I made it through the swim in what was close to ideal conditions, clean lake and non-salt water, there was a bit of a bun fight up to the first bouy, but after that things spaced out. The two lap swim took me longer than I expected, mostly becuase I hadn't swum for a month, and only twice in the last 3-months, I was in about 11th in my age group when I came out in 38:46, It was a long run up into the transition area or tarmac path and road and out of tranistion in 3:24.
Out on the bike things went well for the first 20-or-so miles, constantly picking off other riders, mostly women but at least a couple of guys from my age group, then we turned into the wind for the first time. It was only a two mile stretch but it was hard work. It seemed to be that way for the rest of the 55-miles, 20-miles fast, 2-3 miles into the wind, except most of the last 10-miles which seemed to be all into the wind. After the bike, dismount and run out of transition, I was just under 3-hours 2:58:00 for the bike and 3:38 for T2. which apparently put me 4th in my group.
If "the elements are your enemy" wasn't a line from Lermans song it should have been, Besides some pain in my right instep, and being tired from battling into the wind, I just didn't feel like I had it. I shuffled through the first 1.5 miles and then walked through the first aid station... and then kept walking. After a while I broke in to a shuffle, and did my best for the next 1/2 mile or so, but was soon on the walk-100, jog-100, walk-100 - I did this through 3-miles and then simply couldn't be bothered. I walked about a mile and then after we left the Miami Metro zoo for the last time on lap-1, I looked at my watch and decided that was it for me. The first 6-miles were likely to take me 90-minutes and what was the point of going out for the second lap ?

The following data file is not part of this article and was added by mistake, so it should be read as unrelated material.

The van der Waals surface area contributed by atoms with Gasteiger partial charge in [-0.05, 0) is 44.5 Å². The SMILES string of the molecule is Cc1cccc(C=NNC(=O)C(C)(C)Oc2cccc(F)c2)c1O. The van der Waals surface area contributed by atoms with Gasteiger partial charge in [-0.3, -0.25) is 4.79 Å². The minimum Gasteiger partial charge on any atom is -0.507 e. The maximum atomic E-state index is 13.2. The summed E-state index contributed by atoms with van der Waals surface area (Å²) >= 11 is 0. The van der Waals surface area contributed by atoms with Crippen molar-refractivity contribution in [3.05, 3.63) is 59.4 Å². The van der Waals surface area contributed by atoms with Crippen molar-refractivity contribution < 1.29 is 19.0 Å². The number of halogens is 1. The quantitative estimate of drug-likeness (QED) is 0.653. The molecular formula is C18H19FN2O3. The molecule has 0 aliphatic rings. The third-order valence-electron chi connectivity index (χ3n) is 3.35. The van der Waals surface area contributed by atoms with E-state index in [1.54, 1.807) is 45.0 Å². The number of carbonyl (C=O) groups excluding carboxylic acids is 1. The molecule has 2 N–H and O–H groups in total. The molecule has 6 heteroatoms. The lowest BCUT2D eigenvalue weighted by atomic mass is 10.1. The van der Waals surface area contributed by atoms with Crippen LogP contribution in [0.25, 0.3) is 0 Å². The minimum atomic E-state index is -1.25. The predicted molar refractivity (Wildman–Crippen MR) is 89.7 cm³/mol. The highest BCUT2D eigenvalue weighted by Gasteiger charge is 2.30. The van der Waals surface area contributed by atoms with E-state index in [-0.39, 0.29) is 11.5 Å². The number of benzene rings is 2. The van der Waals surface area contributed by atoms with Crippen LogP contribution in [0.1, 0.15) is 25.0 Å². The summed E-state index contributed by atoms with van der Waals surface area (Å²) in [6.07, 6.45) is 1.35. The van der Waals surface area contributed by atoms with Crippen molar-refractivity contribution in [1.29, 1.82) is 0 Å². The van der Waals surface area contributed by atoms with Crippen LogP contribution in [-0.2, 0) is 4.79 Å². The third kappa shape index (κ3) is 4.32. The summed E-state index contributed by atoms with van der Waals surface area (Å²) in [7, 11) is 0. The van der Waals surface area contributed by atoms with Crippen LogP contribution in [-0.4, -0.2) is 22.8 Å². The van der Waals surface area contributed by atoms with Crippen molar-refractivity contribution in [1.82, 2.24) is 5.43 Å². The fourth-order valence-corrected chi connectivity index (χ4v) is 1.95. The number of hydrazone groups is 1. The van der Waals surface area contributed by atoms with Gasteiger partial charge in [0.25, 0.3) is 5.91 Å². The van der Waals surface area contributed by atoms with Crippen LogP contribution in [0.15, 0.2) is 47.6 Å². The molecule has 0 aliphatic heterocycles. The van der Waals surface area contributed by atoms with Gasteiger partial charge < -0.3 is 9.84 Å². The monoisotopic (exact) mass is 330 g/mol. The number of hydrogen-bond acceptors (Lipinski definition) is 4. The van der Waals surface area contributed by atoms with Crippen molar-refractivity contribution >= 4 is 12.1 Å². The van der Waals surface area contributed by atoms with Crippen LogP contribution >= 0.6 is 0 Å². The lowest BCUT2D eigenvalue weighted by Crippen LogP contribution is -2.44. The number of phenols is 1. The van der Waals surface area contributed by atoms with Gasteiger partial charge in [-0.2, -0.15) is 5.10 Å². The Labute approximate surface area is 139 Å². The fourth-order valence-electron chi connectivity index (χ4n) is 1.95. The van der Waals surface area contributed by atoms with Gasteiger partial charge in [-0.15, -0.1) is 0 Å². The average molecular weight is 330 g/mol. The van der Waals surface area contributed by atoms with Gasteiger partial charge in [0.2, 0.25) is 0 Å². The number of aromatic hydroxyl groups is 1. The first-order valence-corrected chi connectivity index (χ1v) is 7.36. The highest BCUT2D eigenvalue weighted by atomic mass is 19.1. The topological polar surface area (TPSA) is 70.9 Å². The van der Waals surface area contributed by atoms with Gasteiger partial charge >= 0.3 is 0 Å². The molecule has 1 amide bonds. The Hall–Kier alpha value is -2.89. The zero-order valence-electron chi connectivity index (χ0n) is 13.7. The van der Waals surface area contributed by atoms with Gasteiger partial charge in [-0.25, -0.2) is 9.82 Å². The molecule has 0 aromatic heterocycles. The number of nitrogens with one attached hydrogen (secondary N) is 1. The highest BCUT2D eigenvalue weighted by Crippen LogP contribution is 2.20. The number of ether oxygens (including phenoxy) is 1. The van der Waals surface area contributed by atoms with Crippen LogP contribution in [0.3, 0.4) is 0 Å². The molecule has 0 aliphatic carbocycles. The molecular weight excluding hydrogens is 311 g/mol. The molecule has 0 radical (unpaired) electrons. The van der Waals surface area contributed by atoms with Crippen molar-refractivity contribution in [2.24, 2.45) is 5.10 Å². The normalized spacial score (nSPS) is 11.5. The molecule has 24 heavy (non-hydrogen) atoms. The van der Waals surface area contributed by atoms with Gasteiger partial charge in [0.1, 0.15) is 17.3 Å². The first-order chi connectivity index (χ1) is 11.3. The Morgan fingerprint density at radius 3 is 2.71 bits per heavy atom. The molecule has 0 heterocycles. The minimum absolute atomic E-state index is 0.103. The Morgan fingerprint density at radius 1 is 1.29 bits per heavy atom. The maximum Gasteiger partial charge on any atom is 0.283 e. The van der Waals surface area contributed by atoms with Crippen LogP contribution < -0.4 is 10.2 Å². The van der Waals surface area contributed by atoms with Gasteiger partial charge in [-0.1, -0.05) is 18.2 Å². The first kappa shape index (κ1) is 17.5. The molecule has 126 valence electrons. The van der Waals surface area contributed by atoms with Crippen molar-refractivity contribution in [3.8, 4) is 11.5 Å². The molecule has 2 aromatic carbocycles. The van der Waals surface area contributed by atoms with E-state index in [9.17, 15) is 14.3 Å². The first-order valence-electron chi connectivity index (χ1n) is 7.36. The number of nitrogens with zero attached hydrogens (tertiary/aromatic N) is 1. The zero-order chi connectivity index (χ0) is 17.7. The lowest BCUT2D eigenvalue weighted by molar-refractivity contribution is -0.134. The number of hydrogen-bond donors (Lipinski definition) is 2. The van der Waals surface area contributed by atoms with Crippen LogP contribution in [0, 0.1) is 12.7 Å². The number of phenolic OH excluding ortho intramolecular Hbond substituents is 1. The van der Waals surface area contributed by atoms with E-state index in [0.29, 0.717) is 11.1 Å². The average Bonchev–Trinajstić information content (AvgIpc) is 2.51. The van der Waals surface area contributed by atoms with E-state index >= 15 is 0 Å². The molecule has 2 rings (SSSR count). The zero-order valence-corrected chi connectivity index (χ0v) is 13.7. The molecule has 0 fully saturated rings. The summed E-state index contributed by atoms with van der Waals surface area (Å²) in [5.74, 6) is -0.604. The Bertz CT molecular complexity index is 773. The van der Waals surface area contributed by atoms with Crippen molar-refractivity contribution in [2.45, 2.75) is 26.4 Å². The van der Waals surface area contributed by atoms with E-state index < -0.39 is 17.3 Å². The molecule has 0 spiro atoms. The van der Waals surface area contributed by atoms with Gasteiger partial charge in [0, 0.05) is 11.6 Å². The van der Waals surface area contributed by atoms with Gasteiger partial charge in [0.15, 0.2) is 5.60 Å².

If nothing else was up, my right knee was feeling really weird, kinda hollow, like every step was just bone on bone... sufice to say Lerman did say "Be kind to your knees, you’ll miss them when they’re gone." As I came into the finishing straight, I reached down and removed my timing chip, walked across the finish line, declined the finishers medal and handed in my chip.
It was only when I got back to the car, a little dejected but cool with my decision to quit, I looked into the mirror in the car and yes, although I knew I hadn't put any sunscreen on, I hadn't realised how badly I had burned! I had definately got a "farm tan" as they say here. My shoulders, my neck and even between the vents on my helmet were red raw. No wonder I'd lost focus and really didn't feel like finishing. So, my friends "If I could offer you only one tip for the future, sunscreen would be it."